Although I agree with the majority's statement of the relevant Pennsylvania law as to the admissibility of evidence of intoxication, I cannot agree with their application of that law to the facts of this case. The plaintiff laid a sufficient foundation to warrant the admission of evidence concerning Wells' drinking which would have served to impeach Wells' credibility. The evidence was not only admissible under Pennsylvania law*fn1 and the Federal rule permitting impeachment of one's own witness when that witness is an adverse party,*fn2 but its exclusion constituted reversible error because Wells' credibility was a crucial issue in the case. In view of the provisions of Rule 43, the majority opinion in supporting the refusal of the district court to receive this evidence apparently relies primarily on what appears to be an arbitrary requirement as to order of proof for I believe my Brethren would concede that the question would have been a proper one on cross-examination. In my view, the plaintiff's attorney made a sufficient, though inartistic, record of the excluded evidence in accordance with Rule 43(c), F.R. Civ. Proc., 28 U.S.C. Since the learned trial Judge took a most negative position in his statements excluding this evidence, the plaintiff was not required to pursue the matter further. In view of Rule 43(b), the majority opinion seems dedicated to an overfine adherence to the order of proof.

Pennsylvania courts have consistently held that intoxication on the part of a witness at the time of an occurrence about which he has testified is a proper matter for the jury's consideration as affecting his credibility. Commonwealth v. Rouchie, 135 Pa. Super. 594, 7 A.2d 102 (1939); Commonwealth v. Godfrey, 177 Pa. Super. 640, 112 A.2d 434 (1955). The prejudicial nature of evidence bearing on intoxication has been recognized, however, in circumstances where the jury could not reasonably reach a finding of intoxication. See Gensemer v. Williams, 419 F.2d 1361 (3 Cir. 1970). For example, where the issue is whether a driver operated his automobile in a negligent manner, Pennsylvania courts rule evidence of intoxication inadmissible unless it reasonably establishes a degree of intoxication which proves unfitness to drive. Fisher v. Dye, 386 Pa. 141, 125 A.2d 472 (1956).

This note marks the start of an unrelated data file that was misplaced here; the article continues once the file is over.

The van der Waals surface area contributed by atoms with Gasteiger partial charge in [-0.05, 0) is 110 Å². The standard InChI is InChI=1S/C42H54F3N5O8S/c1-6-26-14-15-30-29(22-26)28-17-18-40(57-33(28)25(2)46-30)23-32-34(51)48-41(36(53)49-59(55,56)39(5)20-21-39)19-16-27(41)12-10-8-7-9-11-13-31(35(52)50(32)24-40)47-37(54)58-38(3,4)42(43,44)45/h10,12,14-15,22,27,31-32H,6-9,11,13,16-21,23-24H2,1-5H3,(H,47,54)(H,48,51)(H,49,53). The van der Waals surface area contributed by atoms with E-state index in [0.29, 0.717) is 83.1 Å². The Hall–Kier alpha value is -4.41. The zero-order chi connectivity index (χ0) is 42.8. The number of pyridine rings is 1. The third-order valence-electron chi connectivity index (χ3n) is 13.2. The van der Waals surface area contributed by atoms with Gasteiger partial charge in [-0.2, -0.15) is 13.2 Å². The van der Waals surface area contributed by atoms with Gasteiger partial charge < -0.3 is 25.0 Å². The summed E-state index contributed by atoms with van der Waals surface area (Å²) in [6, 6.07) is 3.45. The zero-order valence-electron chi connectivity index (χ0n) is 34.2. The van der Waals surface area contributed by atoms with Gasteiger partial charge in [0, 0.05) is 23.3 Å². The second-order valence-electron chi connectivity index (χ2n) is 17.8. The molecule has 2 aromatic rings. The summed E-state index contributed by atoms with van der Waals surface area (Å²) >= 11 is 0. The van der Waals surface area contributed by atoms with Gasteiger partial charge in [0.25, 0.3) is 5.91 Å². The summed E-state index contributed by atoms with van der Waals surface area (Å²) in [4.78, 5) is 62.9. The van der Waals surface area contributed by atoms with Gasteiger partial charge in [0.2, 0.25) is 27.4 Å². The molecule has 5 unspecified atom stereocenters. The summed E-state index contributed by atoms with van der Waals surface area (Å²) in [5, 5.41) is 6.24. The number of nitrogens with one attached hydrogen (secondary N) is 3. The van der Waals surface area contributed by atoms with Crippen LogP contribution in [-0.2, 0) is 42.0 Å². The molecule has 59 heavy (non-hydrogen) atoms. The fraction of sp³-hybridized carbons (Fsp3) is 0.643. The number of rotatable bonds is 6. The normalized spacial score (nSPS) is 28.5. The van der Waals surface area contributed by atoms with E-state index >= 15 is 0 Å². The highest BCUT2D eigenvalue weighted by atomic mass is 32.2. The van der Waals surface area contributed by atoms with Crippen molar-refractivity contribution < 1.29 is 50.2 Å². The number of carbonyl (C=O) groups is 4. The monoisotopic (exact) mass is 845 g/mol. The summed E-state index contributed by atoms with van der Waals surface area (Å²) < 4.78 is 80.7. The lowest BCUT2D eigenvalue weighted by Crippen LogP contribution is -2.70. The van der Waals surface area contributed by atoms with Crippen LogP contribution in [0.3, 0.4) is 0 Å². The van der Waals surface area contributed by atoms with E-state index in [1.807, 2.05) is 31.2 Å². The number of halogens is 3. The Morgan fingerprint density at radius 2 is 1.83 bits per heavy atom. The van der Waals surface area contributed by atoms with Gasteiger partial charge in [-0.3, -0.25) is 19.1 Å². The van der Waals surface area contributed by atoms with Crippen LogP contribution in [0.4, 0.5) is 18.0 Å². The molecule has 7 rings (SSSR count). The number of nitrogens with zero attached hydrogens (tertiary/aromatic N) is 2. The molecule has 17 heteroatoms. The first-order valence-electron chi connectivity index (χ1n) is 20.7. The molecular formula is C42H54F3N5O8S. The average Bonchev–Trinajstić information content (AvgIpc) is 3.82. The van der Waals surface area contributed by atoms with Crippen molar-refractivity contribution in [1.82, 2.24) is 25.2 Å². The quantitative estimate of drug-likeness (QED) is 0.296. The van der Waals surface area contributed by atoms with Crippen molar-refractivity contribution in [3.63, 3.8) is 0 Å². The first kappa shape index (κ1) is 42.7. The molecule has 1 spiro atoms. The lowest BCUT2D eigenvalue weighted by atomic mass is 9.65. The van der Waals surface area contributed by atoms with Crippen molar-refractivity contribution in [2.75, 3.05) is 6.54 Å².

The statement of law set out in note 6 of the majority opinion is indubitably correct but what follows herein must be added. The same standard of proof must be required when the issue is the credibility of a witness, i.e., the drinking of intoxicating liquors must reasonably establish a degree of intoxication which proves inability to accurately observe and remember events, for "whether one may have partaken of some liquor is not a test of one's credibility and is the type of question . . . that may create in the minds of some jurors a most unfavorable inference." Commonwealth v. Godfrey, supra at 644, 112 A.2d at 436.

In the case at bar, plaintiff's counsel offered to prove that "Mr. Wells told Officer Bigus [the police officer who investigated the accident] that he had five to seven 'V.O.'s' and water to drink within a two-hour period . . . when he asked if he had anything to drink. . . ." (Emphasis added.) Plaintiff's counsel went on to say, ". . . That's under oath by the police officer." He then stated, "I offer the testimony of Officer Bigus about the five to seven 'V-O's' and water within a two-hour period."*fn3